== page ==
|'the evidence provided is fascinating and diverse and the talking heads increasingly passionate and interesting'|
The conceit at the heart of Think Global, Act Rural, a French documentary by Coline Serreau, is that modern farming methods are actively harming the land and failing to provide the most effective production of food. It espouses the virtues of traditional farming techniques, of not using ploughs, of focussing on soil, rather than plant quality and of using natural fertilizers and pesticides.
The way it does this is to weave a heady web of conspiracy theory whereby the companies that invented farming chemicals perpetrate their use for material gain, rather than biological effectiveness and are then protected by the politician. For twenty minutes Serreau presents a polemical tirade, which is difficult to swallow, ill-evidenced and far too easy to ignore.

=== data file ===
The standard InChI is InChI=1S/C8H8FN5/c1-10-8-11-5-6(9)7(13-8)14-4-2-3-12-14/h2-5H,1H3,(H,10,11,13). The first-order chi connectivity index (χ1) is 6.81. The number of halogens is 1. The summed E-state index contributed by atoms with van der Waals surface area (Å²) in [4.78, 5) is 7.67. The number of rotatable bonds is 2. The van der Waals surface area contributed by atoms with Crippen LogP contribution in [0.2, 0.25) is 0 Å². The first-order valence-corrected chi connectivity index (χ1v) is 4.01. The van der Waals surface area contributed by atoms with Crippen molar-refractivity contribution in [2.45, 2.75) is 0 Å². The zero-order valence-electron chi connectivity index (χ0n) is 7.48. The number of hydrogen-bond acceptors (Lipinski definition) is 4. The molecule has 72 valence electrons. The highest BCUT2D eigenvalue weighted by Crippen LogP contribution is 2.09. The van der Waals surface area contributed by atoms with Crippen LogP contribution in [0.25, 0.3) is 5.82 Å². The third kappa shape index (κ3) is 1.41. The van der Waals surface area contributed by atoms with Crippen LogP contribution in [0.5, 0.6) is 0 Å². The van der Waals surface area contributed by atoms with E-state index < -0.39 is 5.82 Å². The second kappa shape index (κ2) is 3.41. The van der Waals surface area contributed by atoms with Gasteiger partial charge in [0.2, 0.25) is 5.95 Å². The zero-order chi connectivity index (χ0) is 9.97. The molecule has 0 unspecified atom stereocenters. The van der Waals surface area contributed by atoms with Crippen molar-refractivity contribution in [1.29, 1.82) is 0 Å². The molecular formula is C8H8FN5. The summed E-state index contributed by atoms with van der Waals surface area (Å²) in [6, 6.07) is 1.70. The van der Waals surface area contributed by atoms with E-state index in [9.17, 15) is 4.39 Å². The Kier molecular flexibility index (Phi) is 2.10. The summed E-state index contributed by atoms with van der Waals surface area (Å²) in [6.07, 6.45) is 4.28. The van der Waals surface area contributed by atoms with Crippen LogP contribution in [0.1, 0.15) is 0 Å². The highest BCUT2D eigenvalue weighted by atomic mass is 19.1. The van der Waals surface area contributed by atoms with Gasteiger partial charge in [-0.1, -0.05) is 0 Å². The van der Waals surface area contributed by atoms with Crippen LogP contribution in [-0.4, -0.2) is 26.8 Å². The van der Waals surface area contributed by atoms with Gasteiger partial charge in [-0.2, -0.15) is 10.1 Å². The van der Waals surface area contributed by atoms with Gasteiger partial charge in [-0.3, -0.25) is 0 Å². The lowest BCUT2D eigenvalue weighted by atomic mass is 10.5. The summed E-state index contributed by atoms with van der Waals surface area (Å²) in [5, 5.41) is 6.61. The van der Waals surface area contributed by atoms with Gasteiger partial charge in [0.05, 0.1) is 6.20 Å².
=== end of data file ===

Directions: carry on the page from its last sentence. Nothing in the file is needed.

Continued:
Then the film makes a wise decision and starts to provide both evidence and micro-biology level facts. 'Look at this soil', the director and her contributors say,' treated by chemicals and ploughed, its smooth, flat, like a rock, is that what soil is meant to be?' 'Don't say 'bon appetit'' says one man, 'say 'good luck', you have no idea what you're putting into your body.'
The argument is eventually a compelling one which only gets more so as Think Global, Act Rural continues. The evidence provided is fascinating and diverse and the talking heads increasingly passionate and interesting, although it's obvious that some interviews and images have been edited for effect. The film ends up crossing continents, drawing you in with its mantra of the global application of rural, near personal, policies.
The remaining problems - an ill-explained attempt to read the whole thing through the scope of gender politics and two out of place musical montages at the end - are minor issues really and the whole package comes across as both worthy and involving.
'one of the most ineptly made and misinformed documentaries I have ever seen' - Rich On Film